9. Techné: Research in Philosophy and Technology: Volume > 22 > Issue: 3
Thomas Raleigh Wittgenstein’s Remarks on Technology and Mental Mechanisms
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This article provides a survey of Wittgenstein’s remarks in which he discusses various kinds of technology. I argue that throughout his career, his use of technological examples displays a thematic unity: technologies are invoked in order to illustrate a certain mechanical conception of the mind. I trace how his use of such examples evolved as his views on the mind and on meaning changed. I also discuss an important and somewhat radical anti-mechanistic strain in his later thought and suggest that Wittgenstein’s attitude to mechanistic explanations in psychology was ultimately quite ambivalent.
10. Techné: Research in Philosophy and Technology: Volume > 22 > Issue: 2
Nolen Gertz Hegel, the Struggle for Recognition, and Robots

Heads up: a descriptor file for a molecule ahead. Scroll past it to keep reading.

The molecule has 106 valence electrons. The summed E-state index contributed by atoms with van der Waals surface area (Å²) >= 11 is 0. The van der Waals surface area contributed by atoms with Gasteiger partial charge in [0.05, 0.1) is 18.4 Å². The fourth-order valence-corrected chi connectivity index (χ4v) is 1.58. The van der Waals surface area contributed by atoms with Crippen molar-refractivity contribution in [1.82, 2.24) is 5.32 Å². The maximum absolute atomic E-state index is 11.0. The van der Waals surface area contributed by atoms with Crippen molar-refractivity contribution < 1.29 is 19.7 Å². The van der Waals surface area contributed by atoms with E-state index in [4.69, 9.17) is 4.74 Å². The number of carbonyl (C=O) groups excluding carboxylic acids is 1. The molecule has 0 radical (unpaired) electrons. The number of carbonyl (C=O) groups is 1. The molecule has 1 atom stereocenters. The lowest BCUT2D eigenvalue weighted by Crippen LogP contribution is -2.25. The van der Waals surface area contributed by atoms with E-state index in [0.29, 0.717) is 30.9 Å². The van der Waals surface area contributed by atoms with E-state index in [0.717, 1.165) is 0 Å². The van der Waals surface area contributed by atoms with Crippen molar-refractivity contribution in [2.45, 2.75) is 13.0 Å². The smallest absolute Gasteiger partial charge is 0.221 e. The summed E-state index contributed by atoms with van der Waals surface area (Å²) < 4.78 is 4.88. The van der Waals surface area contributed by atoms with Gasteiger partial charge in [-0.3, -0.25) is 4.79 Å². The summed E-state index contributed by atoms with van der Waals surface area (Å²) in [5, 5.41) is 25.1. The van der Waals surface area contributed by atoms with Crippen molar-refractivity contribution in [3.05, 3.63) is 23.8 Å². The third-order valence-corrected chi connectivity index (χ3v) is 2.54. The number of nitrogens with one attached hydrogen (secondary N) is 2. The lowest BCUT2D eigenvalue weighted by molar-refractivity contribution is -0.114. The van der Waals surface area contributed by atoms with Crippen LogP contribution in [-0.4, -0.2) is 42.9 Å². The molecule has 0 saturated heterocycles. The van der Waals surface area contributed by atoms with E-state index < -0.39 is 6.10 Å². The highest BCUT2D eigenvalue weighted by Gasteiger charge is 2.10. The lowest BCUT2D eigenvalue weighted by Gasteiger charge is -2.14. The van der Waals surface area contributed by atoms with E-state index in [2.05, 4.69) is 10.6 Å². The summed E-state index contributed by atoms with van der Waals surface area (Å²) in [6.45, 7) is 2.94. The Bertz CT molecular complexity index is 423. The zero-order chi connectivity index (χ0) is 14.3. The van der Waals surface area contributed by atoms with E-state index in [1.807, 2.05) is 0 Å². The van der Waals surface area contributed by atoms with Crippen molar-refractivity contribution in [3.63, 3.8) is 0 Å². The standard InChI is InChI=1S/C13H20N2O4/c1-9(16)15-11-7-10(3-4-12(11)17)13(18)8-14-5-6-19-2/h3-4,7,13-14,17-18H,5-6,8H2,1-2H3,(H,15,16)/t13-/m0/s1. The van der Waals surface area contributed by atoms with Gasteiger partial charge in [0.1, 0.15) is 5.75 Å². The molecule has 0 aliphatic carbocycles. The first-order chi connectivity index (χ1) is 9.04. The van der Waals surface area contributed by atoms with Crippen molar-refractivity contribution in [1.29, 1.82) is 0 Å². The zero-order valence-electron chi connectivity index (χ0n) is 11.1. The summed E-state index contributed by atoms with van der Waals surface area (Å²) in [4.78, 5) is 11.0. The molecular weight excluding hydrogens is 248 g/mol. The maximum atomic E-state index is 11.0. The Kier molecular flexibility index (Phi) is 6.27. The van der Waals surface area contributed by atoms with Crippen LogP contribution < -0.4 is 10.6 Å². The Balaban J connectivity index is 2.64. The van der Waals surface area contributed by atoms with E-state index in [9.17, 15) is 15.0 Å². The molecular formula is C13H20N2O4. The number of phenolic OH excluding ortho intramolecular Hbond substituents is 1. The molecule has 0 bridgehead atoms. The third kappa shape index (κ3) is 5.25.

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While the mediational theories of Don Ihde and Peter-Paul Verbeek have helped to uncover the role that technologies play in ethical life, the role that technologies play in political life has received far less attention. In order to fill in this gap, I turn to the mediational theory of Hegel. Hegel shows how understanding the mediated nature of experience is vital to understanding the development of political life. Through examples found in the military, in particular concerning the relationship between explosive ordnance detonation (EOD) soldiers and robots, I illustrate how Hegel’s analysis of the “struggle for recognition” can be used to understand human-technology relations from a political perspective. This political perspective can consequently help us to appreciate how technologies come to have a role in political life through our ability to experience solidarity with technology. Solidarity is experienced by users due to the recognition of technologies as serving roles in society that I describe as functionally equivalent to the social roles of the user. The realization of this functional equivalence allows users to learn how they are perceived and respected by society through the experience of how functionally equivalent technologies are perceived and respected. I conclude by focusing on the importance of understanding functional equivalence in design, as well as in the case of the Dallas Police Department having turned an EOD robot from a life-saving to a life-taking device. These examples show why Hegel is necessary for helping us to understand the political significance of recognizing and of misrecognizing technologies.